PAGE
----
To try and answer this question, Fashionphile is turning to crowdsourcing and its 25 years of customer data. This data covers everything from what colors of purses are popular in certain zip codes to what sizes of watches are on trend in certain markets. Fashionphile has an in-house team that collects this data, as well as employees who speak to customers every day in certain locales to find out what they like.

Today, 70% of Fashionphile’s store merchandise comes from analyzing buying patterns and customers’ requests. “We have a little more flexibility in [the other] 30%,” Davis said. “It’s a system that we’ve developed in house, and we’ve been testing it, and it actually works.” Keeping bestsellers like crossbody bags and flap bags in stock is another priority.

Fashionphile will change up the merchandise at its stores and existing pop-ups as it collects more data. For example, Fashionphile learned that it could stand to have more expensive merchandise at its studio in Boca Raton when it found that its average selling price there was $9,000. Online, the ASP is $1,800.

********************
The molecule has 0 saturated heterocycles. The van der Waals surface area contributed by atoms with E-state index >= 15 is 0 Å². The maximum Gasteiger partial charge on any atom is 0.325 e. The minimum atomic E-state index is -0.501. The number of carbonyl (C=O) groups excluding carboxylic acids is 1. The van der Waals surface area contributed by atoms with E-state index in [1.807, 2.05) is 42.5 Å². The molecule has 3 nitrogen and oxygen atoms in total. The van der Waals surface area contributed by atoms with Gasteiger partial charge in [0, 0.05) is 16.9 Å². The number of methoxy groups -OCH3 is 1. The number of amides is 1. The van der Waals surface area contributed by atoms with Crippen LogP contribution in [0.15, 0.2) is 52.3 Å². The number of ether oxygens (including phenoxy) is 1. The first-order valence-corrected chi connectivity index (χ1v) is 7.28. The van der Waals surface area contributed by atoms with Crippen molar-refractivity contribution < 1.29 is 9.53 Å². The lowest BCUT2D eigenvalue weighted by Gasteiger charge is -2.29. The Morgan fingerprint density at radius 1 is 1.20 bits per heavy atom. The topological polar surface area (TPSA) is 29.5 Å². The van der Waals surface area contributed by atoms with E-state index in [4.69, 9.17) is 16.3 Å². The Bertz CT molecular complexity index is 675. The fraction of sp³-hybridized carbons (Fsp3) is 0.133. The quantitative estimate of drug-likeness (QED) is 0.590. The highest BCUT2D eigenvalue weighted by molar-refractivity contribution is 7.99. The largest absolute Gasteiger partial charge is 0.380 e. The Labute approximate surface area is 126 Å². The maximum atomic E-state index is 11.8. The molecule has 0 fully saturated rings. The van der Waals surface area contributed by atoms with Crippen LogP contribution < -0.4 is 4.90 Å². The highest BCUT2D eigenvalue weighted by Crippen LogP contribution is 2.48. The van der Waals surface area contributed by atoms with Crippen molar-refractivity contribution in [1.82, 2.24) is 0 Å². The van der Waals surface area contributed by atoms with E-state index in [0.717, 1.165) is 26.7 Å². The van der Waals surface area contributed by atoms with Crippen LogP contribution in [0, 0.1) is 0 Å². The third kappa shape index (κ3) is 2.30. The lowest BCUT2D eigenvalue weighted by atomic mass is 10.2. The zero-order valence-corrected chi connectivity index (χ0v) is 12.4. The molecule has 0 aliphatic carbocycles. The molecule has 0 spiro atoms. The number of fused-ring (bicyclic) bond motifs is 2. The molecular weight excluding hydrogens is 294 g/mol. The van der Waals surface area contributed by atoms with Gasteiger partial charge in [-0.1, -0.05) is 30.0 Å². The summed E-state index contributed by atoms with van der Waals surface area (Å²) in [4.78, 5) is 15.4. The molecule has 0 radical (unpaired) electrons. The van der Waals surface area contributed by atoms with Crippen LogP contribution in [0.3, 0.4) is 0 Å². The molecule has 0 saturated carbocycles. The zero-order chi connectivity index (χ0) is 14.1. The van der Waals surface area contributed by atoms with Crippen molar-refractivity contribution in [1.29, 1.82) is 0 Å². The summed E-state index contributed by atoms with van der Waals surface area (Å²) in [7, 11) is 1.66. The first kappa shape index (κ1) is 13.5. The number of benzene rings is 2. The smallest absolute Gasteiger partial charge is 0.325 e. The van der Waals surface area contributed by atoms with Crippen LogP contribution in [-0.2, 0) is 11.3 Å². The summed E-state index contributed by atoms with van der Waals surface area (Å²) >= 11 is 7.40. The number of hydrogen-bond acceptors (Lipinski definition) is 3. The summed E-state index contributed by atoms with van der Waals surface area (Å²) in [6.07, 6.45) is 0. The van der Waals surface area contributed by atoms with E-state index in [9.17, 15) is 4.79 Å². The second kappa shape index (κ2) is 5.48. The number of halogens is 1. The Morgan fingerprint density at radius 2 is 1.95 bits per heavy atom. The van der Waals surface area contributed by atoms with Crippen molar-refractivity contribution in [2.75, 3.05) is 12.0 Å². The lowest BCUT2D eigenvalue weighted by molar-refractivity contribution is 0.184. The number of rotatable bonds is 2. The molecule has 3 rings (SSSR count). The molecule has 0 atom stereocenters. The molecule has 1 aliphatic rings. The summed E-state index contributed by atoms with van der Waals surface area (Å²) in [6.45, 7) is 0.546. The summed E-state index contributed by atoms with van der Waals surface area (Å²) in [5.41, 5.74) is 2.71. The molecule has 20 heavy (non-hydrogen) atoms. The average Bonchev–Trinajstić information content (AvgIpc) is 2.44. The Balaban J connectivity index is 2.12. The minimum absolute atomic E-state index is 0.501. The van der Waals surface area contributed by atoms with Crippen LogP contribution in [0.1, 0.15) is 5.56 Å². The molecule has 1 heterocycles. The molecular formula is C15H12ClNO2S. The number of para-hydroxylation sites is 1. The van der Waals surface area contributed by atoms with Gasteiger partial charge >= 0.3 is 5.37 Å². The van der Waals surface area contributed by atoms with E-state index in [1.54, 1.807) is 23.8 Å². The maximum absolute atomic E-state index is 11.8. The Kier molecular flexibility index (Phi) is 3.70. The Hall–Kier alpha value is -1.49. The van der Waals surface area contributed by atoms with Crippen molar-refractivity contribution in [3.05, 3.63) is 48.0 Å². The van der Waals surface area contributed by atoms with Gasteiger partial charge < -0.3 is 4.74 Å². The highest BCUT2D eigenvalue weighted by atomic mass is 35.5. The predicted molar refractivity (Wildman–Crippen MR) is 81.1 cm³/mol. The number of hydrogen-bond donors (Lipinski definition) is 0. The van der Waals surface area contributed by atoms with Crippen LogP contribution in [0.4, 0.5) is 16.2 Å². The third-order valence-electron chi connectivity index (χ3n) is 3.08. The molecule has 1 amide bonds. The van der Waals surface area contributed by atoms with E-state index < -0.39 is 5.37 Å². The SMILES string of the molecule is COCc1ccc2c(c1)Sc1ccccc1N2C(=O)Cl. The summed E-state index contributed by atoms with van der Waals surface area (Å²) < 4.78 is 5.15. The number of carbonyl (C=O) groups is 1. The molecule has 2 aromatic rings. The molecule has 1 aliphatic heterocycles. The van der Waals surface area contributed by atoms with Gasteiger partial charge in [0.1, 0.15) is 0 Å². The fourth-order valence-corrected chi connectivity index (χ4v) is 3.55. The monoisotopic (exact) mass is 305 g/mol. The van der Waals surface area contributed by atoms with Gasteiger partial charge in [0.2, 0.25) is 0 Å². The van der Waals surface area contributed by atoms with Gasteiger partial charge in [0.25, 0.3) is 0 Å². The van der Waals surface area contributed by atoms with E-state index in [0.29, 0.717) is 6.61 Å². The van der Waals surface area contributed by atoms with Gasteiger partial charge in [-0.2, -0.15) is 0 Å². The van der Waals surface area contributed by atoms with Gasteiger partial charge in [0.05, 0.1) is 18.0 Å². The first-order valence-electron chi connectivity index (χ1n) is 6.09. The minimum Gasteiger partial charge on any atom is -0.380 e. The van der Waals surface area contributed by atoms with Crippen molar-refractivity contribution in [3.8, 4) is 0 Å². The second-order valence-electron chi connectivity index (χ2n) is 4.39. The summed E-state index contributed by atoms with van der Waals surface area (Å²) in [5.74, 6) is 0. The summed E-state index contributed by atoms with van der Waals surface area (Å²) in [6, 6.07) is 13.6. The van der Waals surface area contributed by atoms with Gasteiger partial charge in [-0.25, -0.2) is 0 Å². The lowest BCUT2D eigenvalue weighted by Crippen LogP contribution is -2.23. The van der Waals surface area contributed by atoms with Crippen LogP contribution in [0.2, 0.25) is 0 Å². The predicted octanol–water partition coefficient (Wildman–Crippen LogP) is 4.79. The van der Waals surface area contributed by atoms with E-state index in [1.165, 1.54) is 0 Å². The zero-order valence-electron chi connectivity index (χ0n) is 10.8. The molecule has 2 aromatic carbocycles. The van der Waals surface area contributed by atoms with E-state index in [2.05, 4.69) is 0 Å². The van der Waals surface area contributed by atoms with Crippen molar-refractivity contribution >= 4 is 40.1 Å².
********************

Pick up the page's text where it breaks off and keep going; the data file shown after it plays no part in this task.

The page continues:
But figuring out which price points to stock in stores can be tricky, Davis acknowledged, which is where the data comes in. “There’s certain centers where if we get the price right, we will just run a profitable business, and that store will sell a lot,” she said. “And if we aim too high… we’re just not going to sell a lot.” Right now, Fashionphile is profitable, she said.

Fashion resale, especially online, is becoming popular among consumers looking to reduce their environmental footprints or try out new fashions for cheaper. But the sector is also facing challenges from apparel retailers offering competitive prices and blowout sales, Sky Canaves, principal retail and e-commerce analyst at eMarketer, told Modern Retail. While the number of fashion resale buyers is projected to go up every year until 2027, the pace of growth is slowing on an annual basis.